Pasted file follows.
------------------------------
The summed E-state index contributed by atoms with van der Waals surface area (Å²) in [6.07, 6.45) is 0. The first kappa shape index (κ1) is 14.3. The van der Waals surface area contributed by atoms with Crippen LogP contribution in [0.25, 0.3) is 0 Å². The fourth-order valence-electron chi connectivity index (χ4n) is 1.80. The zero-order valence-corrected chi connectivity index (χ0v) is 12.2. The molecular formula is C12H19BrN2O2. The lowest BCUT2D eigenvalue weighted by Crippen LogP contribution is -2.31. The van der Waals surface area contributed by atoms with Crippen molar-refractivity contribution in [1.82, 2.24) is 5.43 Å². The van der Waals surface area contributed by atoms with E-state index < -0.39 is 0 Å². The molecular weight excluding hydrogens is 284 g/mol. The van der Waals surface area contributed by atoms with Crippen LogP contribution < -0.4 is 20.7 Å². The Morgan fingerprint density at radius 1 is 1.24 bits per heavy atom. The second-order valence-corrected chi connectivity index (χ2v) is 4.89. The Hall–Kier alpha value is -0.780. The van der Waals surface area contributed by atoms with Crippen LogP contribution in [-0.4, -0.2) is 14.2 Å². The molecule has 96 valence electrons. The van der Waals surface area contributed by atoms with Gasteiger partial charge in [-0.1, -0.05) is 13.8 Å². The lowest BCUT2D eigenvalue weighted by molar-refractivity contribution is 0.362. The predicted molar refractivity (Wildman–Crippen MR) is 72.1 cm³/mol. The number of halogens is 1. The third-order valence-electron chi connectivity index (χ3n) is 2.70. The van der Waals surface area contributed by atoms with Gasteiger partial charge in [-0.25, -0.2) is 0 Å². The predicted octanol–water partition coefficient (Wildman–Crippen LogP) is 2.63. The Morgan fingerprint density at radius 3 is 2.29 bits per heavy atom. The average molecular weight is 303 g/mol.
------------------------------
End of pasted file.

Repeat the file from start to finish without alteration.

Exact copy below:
The summed E-state index contributed by atoms with van der Waals surface area (Å²) in [6.07, 6.45) is 0. The first kappa shape index (κ1) is 14.3. The van der Waals surface area contributed by atoms with Crippen LogP contribution in [0.25, 0.3) is 0 Å². The fourth-order valence-electron chi connectivity index (χ4n) is 1.80. The zero-order valence-corrected chi connectivity index (χ0v) is 12.2. The molecular formula is C12H19BrN2O2. The lowest BCUT2D eigenvalue weighted by Crippen LogP contribution is -2.31. The van der Waals surface area contributed by atoms with Crippen molar-refractivity contribution in [1.82, 2.24) is 5.43 Å². The van der Waals surface area contributed by atoms with E-state index < -0.39 is 0 Å². The molecular weight excluding hydrogens is 284 g/mol. The van der Waals surface area contributed by atoms with Crippen LogP contribution < -0.4 is 20.7 Å². The Morgan fingerprint density at radius 1 is 1.24 bits per heavy atom. The second-order valence-corrected chi connectivity index (χ2v) is 4.89. The Hall–Kier alpha value is -0.780. The van der Waals surface area contributed by atoms with Crippen LogP contribution in [-0.4, -0.2) is 14.2 Å². The molecule has 96 valence electrons. The van der Waals surface area contributed by atoms with Gasteiger partial charge in [-0.1, -0.05) is 13.8 Å². The lowest BCUT2D eigenvalue weighted by molar-refractivity contribution is 0.362. The predicted molar refractivity (Wildman–Crippen MR) is 72.1 cm³/mol. The number of halogens is 1. The third-order valence-electron chi connectivity index (χ3n) is 2.70. The van der Waals surface area contributed by atoms with Gasteiger partial charge in [-0.25, -0.2) is 0 Å². The predicted octanol–water partition coefficient (Wildman–Crippen LogP) is 2.63. The Morgan fingerprint density at radius 3 is 2.29 bits per heavy atom. The average molecular weight is 303 g/mol.